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Do Expenditures Other Than Instructional Expenditures Affect Graduation and Persistence Rates in American Higher Education

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  • Douglas A. Webber
  • Ronald G. Ehrenberg

Abstract

During the last two decades, median instructional spending per full-time equivalent (FTE) student at American 4-year colleges and universities has grown at a slower rate than median spending per FTE student in a number of other expenditure categories including academic support, student services and research. Our paper uses institutional level panel data and a variety of econometric approaches, including unconditional quantile regression methods, to analyze whether these non instructional expenditure categories influence graduation and first-year persistence rates of undergraduate students. Our most important finding is that student service expenditures influence graduation and persistence rates and their marginal effects are higher for students at institutions with lower entrance test scores and higher Pell Grant expenditures per student. Put another way, their effects are largest at institutions that have lower current graduation and first year persistence rates. Simulations suggest that reallocating some funding from instruction to student services may enhance persistence and graduation rates at those institutions whose rates are currently below the medians in the sample.

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Bibliographic Info

Paper provided by National Bureau of Economic Research, Inc in its series NBER Working Papers with number 15216.

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Date of creation: Aug 2009
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Publication status: published as Webber, Douglas A. & Ehrenberg, Ronald G., 2010. "Do expenditures other than instructional expenditures affect graduation and persistence rates in American higher education?," Economics of Education Review, Elsevier, vol. 29(6), pages 947-958, December.
Handle: RePEc:nbr:nberwo:15216

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  1. Cornelissen, Thomas & Pfeifer, Christian, 2007. "The Impact of Participation in Sports on Educational Attainment: New Evidence from Germany," IZA Discussion Papers 3160, Institute for the Study of Labor (IZA).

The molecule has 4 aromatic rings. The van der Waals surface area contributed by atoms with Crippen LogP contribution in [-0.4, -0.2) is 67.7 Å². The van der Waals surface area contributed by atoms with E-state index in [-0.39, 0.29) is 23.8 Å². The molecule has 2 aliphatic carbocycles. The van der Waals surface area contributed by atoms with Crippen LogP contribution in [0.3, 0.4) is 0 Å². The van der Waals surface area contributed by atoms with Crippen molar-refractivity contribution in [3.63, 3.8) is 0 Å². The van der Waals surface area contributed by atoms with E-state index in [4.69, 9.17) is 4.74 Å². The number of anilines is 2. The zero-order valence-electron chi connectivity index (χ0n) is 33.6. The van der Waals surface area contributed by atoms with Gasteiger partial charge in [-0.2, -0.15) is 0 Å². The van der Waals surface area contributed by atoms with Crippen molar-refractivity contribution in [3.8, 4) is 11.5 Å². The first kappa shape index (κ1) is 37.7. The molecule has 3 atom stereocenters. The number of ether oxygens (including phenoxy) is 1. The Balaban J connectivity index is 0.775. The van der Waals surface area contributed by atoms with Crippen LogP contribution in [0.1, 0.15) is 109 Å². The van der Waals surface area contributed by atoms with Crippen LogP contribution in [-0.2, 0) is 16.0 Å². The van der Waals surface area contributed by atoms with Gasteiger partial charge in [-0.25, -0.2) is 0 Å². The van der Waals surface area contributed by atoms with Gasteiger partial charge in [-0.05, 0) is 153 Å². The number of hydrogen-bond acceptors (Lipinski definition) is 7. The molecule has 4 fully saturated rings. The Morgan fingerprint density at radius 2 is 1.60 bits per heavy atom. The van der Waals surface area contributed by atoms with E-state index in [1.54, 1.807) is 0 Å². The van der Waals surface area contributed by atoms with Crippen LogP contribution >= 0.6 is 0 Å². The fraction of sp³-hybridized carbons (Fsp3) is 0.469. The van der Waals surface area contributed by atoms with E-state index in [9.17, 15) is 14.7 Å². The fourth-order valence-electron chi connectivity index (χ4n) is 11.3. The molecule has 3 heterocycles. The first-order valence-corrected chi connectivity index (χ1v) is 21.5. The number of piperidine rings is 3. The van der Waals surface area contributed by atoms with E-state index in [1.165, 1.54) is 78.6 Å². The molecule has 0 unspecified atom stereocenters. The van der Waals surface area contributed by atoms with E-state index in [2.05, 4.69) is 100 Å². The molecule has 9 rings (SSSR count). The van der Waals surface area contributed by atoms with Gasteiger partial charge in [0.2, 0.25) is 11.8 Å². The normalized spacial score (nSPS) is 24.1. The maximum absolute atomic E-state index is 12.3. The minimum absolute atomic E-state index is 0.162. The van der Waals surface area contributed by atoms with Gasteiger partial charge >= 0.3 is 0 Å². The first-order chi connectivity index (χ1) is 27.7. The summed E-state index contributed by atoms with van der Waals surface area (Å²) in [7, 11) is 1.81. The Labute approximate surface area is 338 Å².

2. Jill M. Constantine, 1995. "The effect of attending historically black colleges and universities on future wages of black students," Industrial and Labor Relations Review, ILR Review, Cornell University, ILR School, vol. 48(3), pages 531-546, April.
  3. de Groot, Hans & McMahon, Walter W & Volkwein, J Fredericks, 1991. "The Cost Structure of American Research Universities," The Review of Economics and Statistics, MIT Press, vol. 73(3), pages 424-31, August.
  4. Dolan, Robert C. & Schmidt, Robert M., 1994. "Modeling institutional production of higher education," Economics of Education Review, Elsevier, vol. 13(3), pages 197-213, September.
  5. Roland G. Fryer & Michael Greenstone, 2007. "The Causes and Consequences of Attending Historically Black Colleges and Universities," NBER Working Papers 13036, National Bureau of Economic Research, Inc.
  6. SErgio Firpo & Nicole M. Fortin & Thomas Lemieux, 2006. "Unconditional Quantile Regressions," Textos para discussão 533, Department of Economics PUC-Rio (Brazil).
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Cited by:
  1. Webber, Douglas A., 2012. "Expenditures and postsecondary graduation: An investigation using individual-level data from the state of Ohio," Economics of Education Review, Elsevier, vol. 31(5), pages 615-618.
  2. Ehrenberg, Ronald G., 2010. "Analyzing the factors that influence persistence rates in STEM field, majors: Introduction to the symposium," Economics of Education Review, Elsevier, vol. 29(6), pages 888-891, December.
  3. Smith, Jonathan & Pender, Matea & Howell, Jessica, 2013. "The full extent of student-college academic undermatch," Economics of Education Review, Elsevier, vol. 32(C), pages 247-261.
  4. Javier García-Estévez & Néstor Duch-Brown, 2012. "Student graduation: to what extent does university expenditure matter?," Working Papers 2012/4, Institut d'Economia de Barcelona (IEB).

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